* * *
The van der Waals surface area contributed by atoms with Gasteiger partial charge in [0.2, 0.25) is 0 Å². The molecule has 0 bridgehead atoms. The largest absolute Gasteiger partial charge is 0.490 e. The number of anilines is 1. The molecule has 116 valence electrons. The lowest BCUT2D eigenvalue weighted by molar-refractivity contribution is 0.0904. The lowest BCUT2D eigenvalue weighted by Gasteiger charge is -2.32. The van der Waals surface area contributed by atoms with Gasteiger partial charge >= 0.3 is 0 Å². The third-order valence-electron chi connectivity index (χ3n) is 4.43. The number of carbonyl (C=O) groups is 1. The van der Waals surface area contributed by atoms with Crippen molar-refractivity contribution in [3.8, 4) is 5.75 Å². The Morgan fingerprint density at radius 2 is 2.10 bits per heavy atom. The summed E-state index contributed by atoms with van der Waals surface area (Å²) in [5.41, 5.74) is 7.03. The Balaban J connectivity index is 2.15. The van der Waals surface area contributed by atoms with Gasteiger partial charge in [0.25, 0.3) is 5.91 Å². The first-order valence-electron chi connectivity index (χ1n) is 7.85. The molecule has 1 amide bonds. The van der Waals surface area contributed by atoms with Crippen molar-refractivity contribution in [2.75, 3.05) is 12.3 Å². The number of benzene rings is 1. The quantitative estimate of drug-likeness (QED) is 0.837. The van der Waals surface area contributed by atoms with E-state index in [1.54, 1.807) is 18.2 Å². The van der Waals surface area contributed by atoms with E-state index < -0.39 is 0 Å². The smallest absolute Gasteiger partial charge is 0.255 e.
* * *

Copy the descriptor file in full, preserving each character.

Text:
The van der Waals surface area contributed by atoms with Gasteiger partial charge in [0.2, 0.25) is 0 Å². The molecule has 0 bridgehead atoms. The largest absolute Gasteiger partial charge is 0.490 e. The number of anilines is 1. The molecule has 116 valence electrons. The lowest BCUT2D eigenvalue weighted by molar-refractivity contribution is 0.0904. The lowest BCUT2D eigenvalue weighted by Gasteiger charge is -2.32. The van der Waals surface area contributed by atoms with Gasteiger partial charge >= 0.3 is 0 Å². The third-order valence-electron chi connectivity index (χ3n) is 4.43. The number of carbonyl (C=O) groups is 1. The van der Waals surface area contributed by atoms with Crippen molar-refractivity contribution in [3.8, 4) is 5.75 Å². The Morgan fingerprint density at radius 2 is 2.10 bits per heavy atom. The summed E-state index contributed by atoms with van der Waals surface area (Å²) in [5.41, 5.74) is 7.03. The Balaban J connectivity index is 2.15. The van der Waals surface area contributed by atoms with Gasteiger partial charge in [0.25, 0.3) is 5.91 Å². The first-order valence-electron chi connectivity index (χ1n) is 7.85. The molecule has 1 amide bonds. The van der Waals surface area contributed by atoms with Crippen molar-refractivity contribution in [2.75, 3.05) is 12.3 Å². The number of benzene rings is 1. The quantitative estimate of drug-likeness (QED) is 0.837. The van der Waals surface area contributed by atoms with E-state index in [1.54, 1.807) is 18.2 Å². The van der Waals surface area contributed by atoms with E-state index < -0.39 is 0 Å². The smallest absolute Gasteiger partial charge is 0.255 e.